Kobro and Strzemiński: Avant-Garde Prototypes (2017) [English, Spanish]

5 December 2017, dusan

Kataryna Kobro (1898-1951) and Władysław Strzemiński (1893-1952) are among the silent protagonists of the European avant-gardes, to which they contributed by both fostering and questioning the legacy of modernism with a plastic and theoretical oeuvre that was fertile as it was complex. Dedicated to experimentation on pure forms–Kobro fundamentally in sculpture and Strzemiński in painting–and closely related to international artistic movements like the Bauhaus, neoplasticism and constructivism, their work is pivotal for an understanding of abstract art in the Central Europe of the first decades of the twentieth century.”

With contributions by Jarosław Suchan, Christina Lodder, Gladys C. Fabre, Juan Manuel Bonet, and texts by Kobro and Strzemiński.

Publisher Museo Nacional Centro de Arte Reina Sofía, Madrid, and Muzeum Sztuki, Łódź, 2017
Creative Commons BY-NC-ND 4.0 International License
ISBN 9788480265508, 8480265507
192 pages

Exhibition (Madrid)
Exhibition (Łódź)
Publisher
WorldCat

Kobro and Strzemiński: Avant-Garde Prototypes (English, 13 MB, PDF, Issuu)
Kobro y Strzemiński. Prototipos vanguardistas (Spanish, 13 MB, PDF, Issuu)

Publishing as an Artistic Toolbox: 1989-2017 (2017)

4 December 2017, dusan

“What is the role of art publishing today? How have artists adapted modes of publishing as a tool for their practice? How has the notion of artists’ publishing activity changed, given the ever-increasing amount of fairs and an ever-evolving number of book-related collections in contemporary art museums? The multi-part exhibition project Publishing as an Artistic Toolbox: 1989-2017 explores the potentials of publishing – in the form of books, magazines, journals, artistic interventions, websites – as a particular medium and context both to circulate information, knowledge – and to produce art. The exhibition highlights how a recent generation of artists use publishing as a productive tool for their practice.”

Publisher Kunsthalle Wien, Vienna, 2017
[28] pages

Exhibition

PDF, PDF

InterCommunication ’91: The Museum Inside the Telephone Network (1991) [Japanese/English]

13 November 2017, dusan

The exhibition organised by the Project InterCommunication Center (ICC), founded by the Japanese telecom NTT, was a pioneering project investigating the implications of networked communication for the museum institution. The exhibition was only accessible to home users by means of the telephone, fax, and in a limited sense computer networking. It was meant as a model for a new kind of an “invisible” museum. Later it was followed up by another ICC exhibition The Museum Inside the Network (1995). The ICC opened its exhibition space in 1997.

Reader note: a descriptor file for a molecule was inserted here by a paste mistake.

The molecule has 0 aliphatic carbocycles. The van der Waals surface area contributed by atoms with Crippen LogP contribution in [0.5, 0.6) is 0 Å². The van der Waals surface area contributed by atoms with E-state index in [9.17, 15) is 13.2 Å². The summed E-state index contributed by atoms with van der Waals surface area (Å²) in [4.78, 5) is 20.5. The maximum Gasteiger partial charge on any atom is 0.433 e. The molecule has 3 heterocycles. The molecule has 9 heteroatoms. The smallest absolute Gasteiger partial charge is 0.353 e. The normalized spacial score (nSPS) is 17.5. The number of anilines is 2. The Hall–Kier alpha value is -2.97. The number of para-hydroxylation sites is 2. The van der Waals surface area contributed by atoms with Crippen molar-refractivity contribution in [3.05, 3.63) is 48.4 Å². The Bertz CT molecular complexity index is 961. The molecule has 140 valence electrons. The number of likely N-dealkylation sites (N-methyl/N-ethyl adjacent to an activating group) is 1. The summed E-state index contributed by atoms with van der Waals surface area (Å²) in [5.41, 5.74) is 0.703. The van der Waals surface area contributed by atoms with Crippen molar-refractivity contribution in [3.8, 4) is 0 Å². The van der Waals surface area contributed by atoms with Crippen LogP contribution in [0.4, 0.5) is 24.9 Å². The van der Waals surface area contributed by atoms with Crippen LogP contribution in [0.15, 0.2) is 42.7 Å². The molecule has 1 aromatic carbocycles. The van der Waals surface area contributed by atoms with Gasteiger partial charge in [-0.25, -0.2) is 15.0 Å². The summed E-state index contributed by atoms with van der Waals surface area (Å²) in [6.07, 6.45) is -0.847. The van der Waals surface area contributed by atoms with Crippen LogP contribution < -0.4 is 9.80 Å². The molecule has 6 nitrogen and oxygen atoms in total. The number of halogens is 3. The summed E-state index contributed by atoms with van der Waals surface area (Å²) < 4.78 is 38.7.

The works and messages from almost 100 artists, writers, and cultural figures were available through five channels. The works in “Voice & sound channel” such as talks and readings on the theme of communication could be listened to by telephone. The “Interactive channel” offered participants to create musical tunes by pushing buttons on a telephone. Works of art, novels, comics and essays could be received at home through “Fax channel”. The “Live channel” offered artists’ live performances and telephone dialogues between invited intellectuals to be heard by telephone. Additionally, computer graphics works could be accessed by modem and downloaded to one’s personal computer screen for viewing.

Contributors include Laurie Anderson, J.G. Ballard, Christian Boltanski, Pierre Boulez, William S. Burroughs, Merce Cunningham, Daniel Buren, John Cage, Jacques Derrida, Allen Ginsberg, Philip Glass, Félix Guattari, Pontus Hultén, Derek Jarman, Jeff Koons, Daniel Libeskind, Jackson Mac Low, Judith Malina, Renzo Piano, Steve Reich, Ryuichi Sakamoto, Akira Sakata, Paul Virilio, Robert Wilson, Tadanori Yokoo, John Zorn, a.o.

Edited by Urban Design Research
Introduction by Akira Asada, Yutaka Hikosaka, and Toshiharu Itou
Publisher NTT, Tokyo, 1991
259 pages

Exhibition
WorldCat

PDF (76 MB)
PDF (hi-res, 235 MB)